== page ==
Puerta de las Granadas
City Gate and City Walls in Granada
The Puerta de las Granadas or the Gate of the Pomegranates is an gateway or entrance to the Alhambra, located in the Alhambra Complex, in Granada, Spain. The road starts in the city centre at the Plaza Nueva, and continues up the Cuesta de Gomérez, after the Gate you walk through the Forest of the Alhambra to the Nasrid palace.
What does the Puerta de las Granadas look like?
The gate consists of three arches: a central one for the cavalries; and two lateral ones for people. This renaissance gate replaced the Moorish gate that was already on the spot, and it became the main entrance to the walled enclosure of the Alhambra.
The new gate was constructed in the style of Roman triumphal arches, with a classic front façade, on its tympanum it’s shown the Imperial shield, with allegorical figures of Peace and Abundance, and crowned by three pomegranates.
The gate is made out of bonded stone carved with Florentine designs without roughing, which highlights the ashlarsashlars of the construction. The central arch is surrounded by Tuscan semi-columns.
Where does the name of the Puerta de las Granadas come from?
The gate is popularly known for the over-sized, bursting pomegranates which are carved in stone and which stand on its massive lintel. The pomegranate became the symbol of the city because of the similarity of this Spanish word and one of Granada’s prehistoric names, Granata.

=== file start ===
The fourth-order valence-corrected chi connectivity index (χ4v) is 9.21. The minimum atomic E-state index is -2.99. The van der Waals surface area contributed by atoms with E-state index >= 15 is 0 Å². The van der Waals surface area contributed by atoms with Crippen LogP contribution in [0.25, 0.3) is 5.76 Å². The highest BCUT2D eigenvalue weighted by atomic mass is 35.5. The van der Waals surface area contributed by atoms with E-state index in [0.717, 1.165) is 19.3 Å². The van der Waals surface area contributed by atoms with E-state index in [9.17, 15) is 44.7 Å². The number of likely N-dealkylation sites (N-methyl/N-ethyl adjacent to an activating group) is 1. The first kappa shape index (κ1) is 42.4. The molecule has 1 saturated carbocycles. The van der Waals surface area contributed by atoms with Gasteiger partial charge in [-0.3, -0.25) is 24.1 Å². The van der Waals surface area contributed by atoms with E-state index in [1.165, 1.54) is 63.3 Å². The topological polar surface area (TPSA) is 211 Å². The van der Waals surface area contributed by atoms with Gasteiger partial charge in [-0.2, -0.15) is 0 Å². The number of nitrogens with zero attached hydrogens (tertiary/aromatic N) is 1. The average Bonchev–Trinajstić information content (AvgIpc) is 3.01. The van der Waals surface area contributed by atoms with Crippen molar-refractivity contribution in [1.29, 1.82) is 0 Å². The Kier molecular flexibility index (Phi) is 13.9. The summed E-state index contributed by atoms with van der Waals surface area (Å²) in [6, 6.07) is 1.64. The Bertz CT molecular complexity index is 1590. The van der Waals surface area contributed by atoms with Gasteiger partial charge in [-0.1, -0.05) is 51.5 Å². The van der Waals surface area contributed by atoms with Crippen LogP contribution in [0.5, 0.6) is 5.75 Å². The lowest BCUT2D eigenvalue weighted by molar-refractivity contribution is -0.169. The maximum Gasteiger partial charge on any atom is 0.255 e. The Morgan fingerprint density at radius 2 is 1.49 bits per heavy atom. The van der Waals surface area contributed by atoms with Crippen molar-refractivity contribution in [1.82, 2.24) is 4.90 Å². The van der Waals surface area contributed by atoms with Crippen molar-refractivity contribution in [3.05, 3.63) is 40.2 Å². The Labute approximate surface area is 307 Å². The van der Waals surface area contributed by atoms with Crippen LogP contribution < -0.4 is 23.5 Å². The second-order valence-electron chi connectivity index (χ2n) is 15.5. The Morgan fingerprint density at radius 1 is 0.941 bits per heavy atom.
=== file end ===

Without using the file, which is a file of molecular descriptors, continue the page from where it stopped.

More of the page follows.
History of the Puerta de las Granadas
The original Moorish gate that should here was called Bib al-Buxar also known as Bib al-Jaudaq. It was a defensive tower that protected the valley located between the hill of the Sabica and the Mauror Mountain. It was placed at the bottom of the Alhambra forest, on a street known as the Cuesta de Gomerez, and would also be called Door of the Gomérez. Parts of the original Moorish gate can be seen on the right side of the new gate.
Under the Moors, the slopes around the castle had to be kept stripped bare of vegetation for military purposes, and the shady trees which now grace the hill were not planted until after the conquest, by the Christians. It was located near the Sabika cemetery, where the first Nasrid sultans were buried.
In 1536 the Renaissance Alhambra Gate of the Pomegranates was built. It was designed by Pedro Machuca, who was also the architect of the Palace of Charles V. The gate was constructed to commemorate the visit of Charles I of Spain to Granada after his wedding with Isabel of Portugal.
On the 10th February 1870, it was declared Bien de Interés Cultural as it was deemed an integrated part of the original wall surrounding the Alhambra.
Where is the Puerta de las Granadas located?
Behind the gate is the Alhambra Wood, with a road and two side trails; the one on the right leads to the Crimson Towers, the Manuel de Falla Auditorium, and the Martyrs’ Walled Villa; the trail on the left, once known as “The Paved Slope”, starts at the marble Cross, dating back to 1641, and leads to the south side of the Alhambra wall, where its various access points are located.
The Alhambra Forest can be seen behind all arches of the gate with the right arch leading to Torres Bermejas, the Manuel de Falla Auditorium and the Carmen de los Mártires, while the left side, formerly called Cuesta Empedrada, leads to the southern border of the Alhambra where the Puerta de la Justicia and Puerta de los Carros can be found.
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